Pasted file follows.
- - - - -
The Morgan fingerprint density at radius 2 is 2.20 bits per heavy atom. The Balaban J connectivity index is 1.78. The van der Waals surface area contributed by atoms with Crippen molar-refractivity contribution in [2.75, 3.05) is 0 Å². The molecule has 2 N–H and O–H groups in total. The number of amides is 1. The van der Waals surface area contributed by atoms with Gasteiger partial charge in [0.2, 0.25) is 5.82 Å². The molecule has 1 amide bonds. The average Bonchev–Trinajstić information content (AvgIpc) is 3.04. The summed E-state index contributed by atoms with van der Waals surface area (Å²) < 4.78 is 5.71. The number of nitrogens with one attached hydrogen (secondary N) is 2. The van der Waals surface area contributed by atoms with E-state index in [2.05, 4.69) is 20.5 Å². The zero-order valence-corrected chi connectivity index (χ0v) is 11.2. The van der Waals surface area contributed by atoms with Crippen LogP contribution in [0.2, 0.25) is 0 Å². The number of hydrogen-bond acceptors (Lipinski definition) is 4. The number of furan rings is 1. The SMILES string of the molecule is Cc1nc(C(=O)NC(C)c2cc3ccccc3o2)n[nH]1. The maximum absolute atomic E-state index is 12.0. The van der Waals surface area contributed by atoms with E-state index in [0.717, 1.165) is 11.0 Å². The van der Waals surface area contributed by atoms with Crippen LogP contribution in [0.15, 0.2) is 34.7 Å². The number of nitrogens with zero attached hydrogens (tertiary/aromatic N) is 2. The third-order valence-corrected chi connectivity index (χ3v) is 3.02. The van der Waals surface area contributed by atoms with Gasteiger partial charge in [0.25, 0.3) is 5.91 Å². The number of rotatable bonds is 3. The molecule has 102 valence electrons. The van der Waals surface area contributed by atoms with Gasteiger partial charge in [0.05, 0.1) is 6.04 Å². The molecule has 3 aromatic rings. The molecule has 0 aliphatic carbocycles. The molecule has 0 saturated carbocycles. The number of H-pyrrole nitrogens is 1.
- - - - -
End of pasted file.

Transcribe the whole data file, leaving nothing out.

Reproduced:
The Morgan fingerprint density at radius 2 is 2.20 bits per heavy atom. The Balaban J connectivity index is 1.78. The van der Waals surface area contributed by atoms with Crippen molar-refractivity contribution in [2.75, 3.05) is 0 Å². The molecule has 2 N–H and O–H groups in total. The number of amides is 1. The van der Waals surface area contributed by atoms with Gasteiger partial charge in [0.2, 0.25) is 5.82 Å². The molecule has 1 amide bonds. The average Bonchev–Trinajstić information content (AvgIpc) is 3.04. The summed E-state index contributed by atoms with van der Waals surface area (Å²) < 4.78 is 5.71. The number of nitrogens with one attached hydrogen (secondary N) is 2. The van der Waals surface area contributed by atoms with E-state index in [2.05, 4.69) is 20.5 Å². The zero-order valence-corrected chi connectivity index (χ0v) is 11.2. The van der Waals surface area contributed by atoms with Crippen LogP contribution in [0.2, 0.25) is 0 Å². The number of hydrogen-bond acceptors (Lipinski definition) is 4. The number of furan rings is 1. The SMILES string of the molecule is Cc1nc(C(=O)NC(C)c2cc3ccccc3o2)n[nH]1. The maximum absolute atomic E-state index is 12.0. The van der Waals surface area contributed by atoms with E-state index in [0.717, 1.165) is 11.0 Å². The van der Waals surface area contributed by atoms with Crippen LogP contribution in [0.15, 0.2) is 34.7 Å². The number of nitrogens with zero attached hydrogens (tertiary/aromatic N) is 2. The third-order valence-corrected chi connectivity index (χ3v) is 3.02. The van der Waals surface area contributed by atoms with Gasteiger partial charge in [0.25, 0.3) is 5.91 Å². The number of rotatable bonds is 3. The molecule has 102 valence electrons. The van der Waals surface area contributed by atoms with Gasteiger partial charge in [0.05, 0.1) is 6.04 Å². The molecule has 3 aromatic rings. The molecule has 0 aliphatic carbocycles. The molecule has 0 saturated carbocycles. The number of H-pyrrole nitrogens is 1.